In other words, Indian secularism presumed a determined anthropological type (Hinduism) which excluded those who did not already possess the traits of this universality. As a result, the emergent collective consciousness of the nation exhibited a patronizing attitude toward Muslims: the Indian nation-state expected that modernization and education would lead Muslims to shed their separatist mentality and become assimilated into the national body; the yardstick of secularism in this case was the Hindu population which was assumed to possess unique virtues of tolerance. This contradiction between political society and civil society was temporarily sutured by post-Nehruvian Congress elites in a regressive way through the jettisoning of any attempt to advance secular values.

Secularism was redefined as the maintenance of an equipoise between concessions given to fundamentalist groups of different religious communities. The paradigmatic example is that of Rajiv Gandhi in the mid-1980s, who balanced his capitulation to Muslim orthodoxy in the Shah Bano case with the opening of locks to the Babri Masjid, thus paving the way for the agitation that led to the destruction of the mosque. The tensions inherent in this tactic were exploited by BJP in an adroit manner. Building on the conservative common sense left untouched by successive Congress governments, it argued that Hinduism was the essence of Indian secularism, and that minority rights were symptomatic of “pseudo-secularism”. The conclusion: uniformity is necessary for national integration and Muslims, by not integrating, are weakening the country; this uniformity, as we have seen, is actually an embodiment of Hindu standards.

A case in point is the issue of Uniform Civil Code (UCC). BJP’s pursuit of a UCC is a way of highlighting the differential treatment of Muslims, which is ostensibly “unfair” to Hindus. In this narrative, it is believed that it is only the Hindu community that has reformed its law, thus setting a standard for others. This is far from true. Achin Vanaik comments: “Political Hindutva has no commitment to a genuinely gender-just UCC. In fact, a UCC would necessitate the abandonment of many current Hindu laws and practices regarding marriage and divorce, succession, matrimonial property and adoption rights…The kind of common civil code acceptable to it would be based on Hindu codes interpreted in a loosely Brahminical fashion. In such a situation, not surprisingly, the very idea of a common civil code is seen by large sections of the Muslim population as motivated by anti-Muslim sentiment.”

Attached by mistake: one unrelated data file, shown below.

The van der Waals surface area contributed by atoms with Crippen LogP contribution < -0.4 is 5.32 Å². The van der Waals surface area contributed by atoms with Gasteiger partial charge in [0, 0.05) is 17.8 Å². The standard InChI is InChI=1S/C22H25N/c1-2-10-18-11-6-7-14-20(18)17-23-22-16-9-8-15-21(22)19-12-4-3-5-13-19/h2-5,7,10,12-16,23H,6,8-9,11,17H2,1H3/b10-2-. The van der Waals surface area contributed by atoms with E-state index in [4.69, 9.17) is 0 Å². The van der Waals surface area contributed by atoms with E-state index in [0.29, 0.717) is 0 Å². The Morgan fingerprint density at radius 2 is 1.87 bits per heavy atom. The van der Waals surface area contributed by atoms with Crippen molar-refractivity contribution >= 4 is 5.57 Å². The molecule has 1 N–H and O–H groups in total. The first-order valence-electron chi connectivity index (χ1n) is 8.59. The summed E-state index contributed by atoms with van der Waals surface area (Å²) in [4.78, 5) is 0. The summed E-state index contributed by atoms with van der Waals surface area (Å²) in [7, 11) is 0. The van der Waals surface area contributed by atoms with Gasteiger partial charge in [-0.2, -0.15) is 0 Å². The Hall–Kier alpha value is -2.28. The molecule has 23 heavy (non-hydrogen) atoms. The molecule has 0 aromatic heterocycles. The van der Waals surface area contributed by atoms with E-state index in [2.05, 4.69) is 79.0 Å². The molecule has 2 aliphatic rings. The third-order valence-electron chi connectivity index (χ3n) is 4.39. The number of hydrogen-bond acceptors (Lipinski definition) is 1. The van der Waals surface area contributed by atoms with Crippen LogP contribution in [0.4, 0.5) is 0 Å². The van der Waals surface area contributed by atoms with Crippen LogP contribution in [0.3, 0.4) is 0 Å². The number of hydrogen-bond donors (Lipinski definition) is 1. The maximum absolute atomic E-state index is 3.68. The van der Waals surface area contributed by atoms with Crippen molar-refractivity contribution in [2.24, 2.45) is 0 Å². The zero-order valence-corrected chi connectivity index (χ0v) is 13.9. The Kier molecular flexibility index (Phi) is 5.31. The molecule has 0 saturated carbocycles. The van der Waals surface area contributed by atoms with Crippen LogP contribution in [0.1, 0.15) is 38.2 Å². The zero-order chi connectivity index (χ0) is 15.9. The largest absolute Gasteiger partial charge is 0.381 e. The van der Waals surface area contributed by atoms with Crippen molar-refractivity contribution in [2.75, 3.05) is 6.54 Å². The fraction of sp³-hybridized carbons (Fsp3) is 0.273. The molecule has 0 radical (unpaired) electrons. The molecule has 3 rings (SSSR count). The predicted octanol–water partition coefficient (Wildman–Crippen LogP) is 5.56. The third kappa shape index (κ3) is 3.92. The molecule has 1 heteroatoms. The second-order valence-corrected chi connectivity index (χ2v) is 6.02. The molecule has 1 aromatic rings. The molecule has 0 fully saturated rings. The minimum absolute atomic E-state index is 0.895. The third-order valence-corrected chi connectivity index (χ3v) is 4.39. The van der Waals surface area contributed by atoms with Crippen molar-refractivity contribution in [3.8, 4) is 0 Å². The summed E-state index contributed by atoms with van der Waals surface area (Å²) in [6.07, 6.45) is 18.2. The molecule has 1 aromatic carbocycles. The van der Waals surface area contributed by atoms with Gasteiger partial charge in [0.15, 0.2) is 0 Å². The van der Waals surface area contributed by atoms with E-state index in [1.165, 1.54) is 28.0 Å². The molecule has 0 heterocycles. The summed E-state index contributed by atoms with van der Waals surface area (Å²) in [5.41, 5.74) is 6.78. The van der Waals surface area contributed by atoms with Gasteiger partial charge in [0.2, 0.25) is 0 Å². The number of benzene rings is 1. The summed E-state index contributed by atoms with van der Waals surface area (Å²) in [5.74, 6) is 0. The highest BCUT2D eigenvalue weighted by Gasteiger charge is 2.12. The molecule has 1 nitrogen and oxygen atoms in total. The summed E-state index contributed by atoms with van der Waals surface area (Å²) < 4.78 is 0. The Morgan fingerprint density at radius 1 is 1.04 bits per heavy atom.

In the present-day hijab row, too, one can see the deployment of a language of uniformity that is incapable of properly mediating its relationship with the surrounding cultural landscape and thus, ends up concentrating unmediated content that surreptitiously strives for universalization. This dangerous mismatch of form and content results in the emergence of a universal filled with an obstinate particularity that strives to affirm its absolute claim to be universal despite all contrary evidence. The struggles of the young Muslim women of Karnataka are revealing the abstract universal for what it is, a barely veiled particularism that seeks to normalize Hinduism as a dominant religion. As Apoorvanand notes, “It is not difficult to see that Muslim-ness is being criminalized and outlawed using the arguments of uniformity, a national way of life, public order, secularism and the like.”

Yanis Iqbal is a researcher and writer based in Aligarh, India and can be contacted at yanisiqbal@gmail.com.

Originally published in Eurasiareview.com